Task #1: Pick the TYPE of course you want to create.

Having chosen a specific path course, I knew my course name needed to make a very specific promise.

Reference courses can be more broad in name:

  • Learn Scrivener Fast
  • Blog that Converts
  • Master Evernote

All reference courses. All broad names. And they work.

However, a specific path course needs to be more… specific.

Task #2: Make a list of names that are proven to work.

I made a list of the names of every course I had bought or thought about buying in the past.

These were a few of the names…

Task #3: Ask yourself four questions about each name.

1. Do I like the name?

2. Is it short and concise?

3. Can I model the name (steal it) for my course?

4. Does the name clearly tell me what I’ll get out of the course?

Question #4 is very important with any type of course. But it’s especially important with a specific path course.

For example, one the of best courses I’ve ever gone through is Yes Engines by Derek Halpern. But the name of the course is terrible.

I follow Derek closely. I knew about the course. I had even skimmed over some of his sales page. But I had no clue what a Yes Engine was and that it basically taught me an ingenious process for launching products.

I WANTED an ingenious process for launching products. But I had no idea that’s what his product did.

A good name communicates all of that in the title.

For example…

  • How to Make Your First Dollar
  • Get 10,000 Subscribers
  • Product Launch Formula

In less than 5 seconds you know exactly what each of those courses will help you accomplish.

Task #4: Model your course name after the one you like the most.

After analyzing all of the names I could find and asking the four questions listed above, I decided to model the name of Brian Moran’s course Get 10,000 Fans.

My course would be called Get 10,000 Subscribers.

Do I like the name? Yes!

Is it short and concise? Yes!

Can I model the name for my course? Yup!

Does the name clearly tell me what I’ll get out of the course? Yes sir!

Step 3: Storyboard the workflow.

With the course type picked out and the name decided on, it was time to start thinking about the content itself.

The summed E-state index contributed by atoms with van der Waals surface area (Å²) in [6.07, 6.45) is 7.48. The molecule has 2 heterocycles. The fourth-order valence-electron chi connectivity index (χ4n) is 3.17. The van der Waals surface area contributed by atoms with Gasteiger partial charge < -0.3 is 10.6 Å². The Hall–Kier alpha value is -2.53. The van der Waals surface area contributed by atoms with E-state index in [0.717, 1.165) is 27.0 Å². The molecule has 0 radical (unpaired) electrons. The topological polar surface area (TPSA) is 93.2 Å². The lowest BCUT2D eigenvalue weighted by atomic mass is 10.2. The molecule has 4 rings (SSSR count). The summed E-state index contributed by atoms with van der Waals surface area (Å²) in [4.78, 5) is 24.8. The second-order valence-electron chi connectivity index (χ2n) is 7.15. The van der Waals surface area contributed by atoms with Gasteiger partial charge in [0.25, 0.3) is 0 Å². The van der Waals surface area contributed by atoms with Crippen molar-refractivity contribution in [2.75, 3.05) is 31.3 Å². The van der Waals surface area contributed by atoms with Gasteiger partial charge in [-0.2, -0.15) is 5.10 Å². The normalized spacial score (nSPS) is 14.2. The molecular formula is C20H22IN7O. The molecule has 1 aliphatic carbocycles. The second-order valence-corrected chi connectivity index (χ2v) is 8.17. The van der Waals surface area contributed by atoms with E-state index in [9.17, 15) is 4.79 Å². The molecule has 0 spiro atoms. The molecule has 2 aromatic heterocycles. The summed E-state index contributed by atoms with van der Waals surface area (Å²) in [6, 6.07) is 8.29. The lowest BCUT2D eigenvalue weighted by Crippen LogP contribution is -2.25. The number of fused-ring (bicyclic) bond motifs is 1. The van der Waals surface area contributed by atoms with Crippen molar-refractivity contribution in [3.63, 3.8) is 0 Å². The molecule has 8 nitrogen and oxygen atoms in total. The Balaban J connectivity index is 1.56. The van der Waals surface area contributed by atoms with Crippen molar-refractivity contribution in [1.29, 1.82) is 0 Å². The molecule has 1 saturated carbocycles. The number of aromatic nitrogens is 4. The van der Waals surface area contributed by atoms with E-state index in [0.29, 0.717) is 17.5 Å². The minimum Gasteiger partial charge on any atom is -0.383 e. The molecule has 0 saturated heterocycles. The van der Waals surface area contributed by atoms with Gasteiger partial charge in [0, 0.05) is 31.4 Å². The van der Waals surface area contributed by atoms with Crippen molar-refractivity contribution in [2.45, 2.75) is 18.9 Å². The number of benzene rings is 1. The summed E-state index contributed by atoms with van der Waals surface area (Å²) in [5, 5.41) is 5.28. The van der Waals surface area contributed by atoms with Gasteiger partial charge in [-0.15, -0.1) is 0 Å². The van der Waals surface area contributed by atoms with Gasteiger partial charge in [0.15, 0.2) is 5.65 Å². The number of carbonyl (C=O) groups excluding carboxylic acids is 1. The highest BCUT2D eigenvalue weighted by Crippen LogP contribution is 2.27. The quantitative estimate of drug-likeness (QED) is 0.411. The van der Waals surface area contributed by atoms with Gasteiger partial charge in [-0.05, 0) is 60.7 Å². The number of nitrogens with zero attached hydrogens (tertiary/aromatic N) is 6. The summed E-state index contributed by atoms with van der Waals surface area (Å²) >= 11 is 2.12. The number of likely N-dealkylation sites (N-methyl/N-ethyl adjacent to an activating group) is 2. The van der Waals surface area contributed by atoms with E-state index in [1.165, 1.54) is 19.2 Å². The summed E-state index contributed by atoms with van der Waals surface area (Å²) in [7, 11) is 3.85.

Before I started writing any of the content, I needed to decide on a general framework for the course.

What strategies would I teach?

What order would I teach them in?

How many modules would there be?

How could I design the course to give each student a quick win and build momentum into the more difficult sections?


My solution was to think of the course as a map.

And each module was a different waypoint on that map.

I asked myself the question, “If I were starting a list from scratch and my goal was to get to 10,000 subscribers in 10 months, what would I do and what order would I do it in?”

To answer this question, I first wrote down the four main milestones I would go through as I worked toward my goal:

  • 1 subscriber
  • 100 subscribers
  • 1,000 subscribers
  • 10,000 subscribers

Then I wrote out an action plan to work through each milestone.

The result was the storyboard framework of the course.

To create your course framework, answer these three questions:

Question #1: What is the goal of your course?

Question #2: What are the 3-4 major milestones your students will go through as they work towards that goal?

Question #3: What action plan should they follow to work through each milestone?

I’m a visual person. If you are the same, I would recommend working out the answer to these three questions on a white board. This makes it easier to shuffle around your phases and action steps.

Step 4: Create the course content.

Now it’s time to create the actual content of the course.

If you’ve done the work in all of the previous phases, this part will be substantially easier than if you jump straight to this step.